Most of our kakis also liked their handmade Ngor Hiang which was made with fresh sea prawns that they de-shell themselves.The meat and prawn filling was plump and juicy and even though the prawns were minced a bit too fine for my liking, the crunchiness of the water chestnut more than made up for it. 4.5/5
We were recommended to try the Indonesian chicken which is deep fried nuggets of chicken coated with a sweet, sour and spicy prawn paste sauce. This is good as the chicken pieces were fried fresh so that they were still plump and juicy. Aside from the Indonesian style sauce, the marmite sauce is also great and you can choose pork ribs or chicken. You can mix and match any of these combination and they will satisfy your craving for deep fried meat in sweet, sour, savory and spicy sauce. Personally I preferred the marmite sauce over the Indonesian sauce. 4/5
Doris tells me that she would go around Singapore to eat at other Cze Char places and when she finds something she likes, she will experiment and come up with a dish for her restaurant. One of these is the homemade tofu in seafood sauce which seems to appear on many a Cze Char menu nowadays. Most Cze Char places will tell you that they make their own tofu. What that means is that they will mix eggs into soybean milk, add seasoning and other ingredients and steam it before deep frying. Doris does it a little different here. She uses silken tofu which she mashes and then steams it after mixing it with egg. It is good and worth ordering but doesn’t stand out when compared to the other Cze Char Stalls. 4/5
The good thing about the Salted Egg Prawns is that they use really nice medium sized prawns here which are marinated in ice so that the texture is nice and crunchy. However, the salted egg sauce lacked a certain kick that I enjoy when eating salted egg. It would also have been nicer if the batter would remain crispy with the coating of the sauce. 3.5/5
Ah yes, now we come to the story of Keng and his two wives. This is probably a story which the ladies of AWARE would frown upon and I shall state very clearly from the start that I am in no way an advocate of the one man two wives policy. (My ear is hurting as I write this, ouch). Although, the story of a male patriach with a wife and a number of “Siao Lao Puo” (Small wives) is quite common in the good old days, it is not quite so common in the age of women’s rights. What amazed me about the whole thing is how everyone got along together so well. It turned out that Sharon had been visiting the family stall for a while and got to know the kids and the family very well. After a while, Keng asked Doris if it was ok for him to take her as a second wife, to which she was agreeable! Even the son, Siro (pictured left) is ok with the whole idea! So now Doris runs the restaurant at Balestier, Sharon is in charge of the one in Rangoon road. Both wives live in separate homes and Keng shuttles between the two homes spending a fraction more time with wife number one. One big happy family. Good for population growth yeah? (Ouch!)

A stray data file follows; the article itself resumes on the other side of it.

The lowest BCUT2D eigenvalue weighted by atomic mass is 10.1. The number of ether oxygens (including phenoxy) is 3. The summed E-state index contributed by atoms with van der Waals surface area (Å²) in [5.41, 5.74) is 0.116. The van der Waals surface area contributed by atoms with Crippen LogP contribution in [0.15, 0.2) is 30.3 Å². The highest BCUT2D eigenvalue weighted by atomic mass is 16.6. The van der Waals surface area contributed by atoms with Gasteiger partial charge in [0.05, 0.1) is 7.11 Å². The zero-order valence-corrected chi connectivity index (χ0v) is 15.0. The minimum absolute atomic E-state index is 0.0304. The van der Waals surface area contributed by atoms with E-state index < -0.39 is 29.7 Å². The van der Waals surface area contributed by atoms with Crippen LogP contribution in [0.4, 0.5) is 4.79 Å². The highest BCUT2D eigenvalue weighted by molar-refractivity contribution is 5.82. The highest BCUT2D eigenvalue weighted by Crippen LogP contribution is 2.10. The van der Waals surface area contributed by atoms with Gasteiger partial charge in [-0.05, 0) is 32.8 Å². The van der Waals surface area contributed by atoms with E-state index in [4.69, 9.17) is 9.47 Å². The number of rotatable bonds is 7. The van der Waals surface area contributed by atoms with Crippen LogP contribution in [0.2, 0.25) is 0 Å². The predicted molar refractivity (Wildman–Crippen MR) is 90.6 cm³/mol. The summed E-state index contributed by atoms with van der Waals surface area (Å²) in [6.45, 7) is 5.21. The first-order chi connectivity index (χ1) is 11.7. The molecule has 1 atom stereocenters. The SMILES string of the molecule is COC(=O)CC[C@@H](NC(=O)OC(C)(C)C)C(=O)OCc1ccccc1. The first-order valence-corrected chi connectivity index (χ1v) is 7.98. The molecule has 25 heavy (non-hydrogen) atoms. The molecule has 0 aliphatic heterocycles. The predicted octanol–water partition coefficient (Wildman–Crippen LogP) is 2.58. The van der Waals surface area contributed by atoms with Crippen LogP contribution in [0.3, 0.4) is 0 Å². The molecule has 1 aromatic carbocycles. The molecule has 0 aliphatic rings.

Great place for a fishhead steamboat meal. The pomfret steamboat is the star of the show and there are a couple of your standard Cze Char dishes which are also quite good. Now that I am officially on the Fishhead Steamboat trail, so expect a few more posts on this dish. Do let me know your recommendations!
Say hi to Doris or Sharon and tell them you are an ieatishootipost reader and they’ll arrange dessert on the house! Offer valid till end Apr.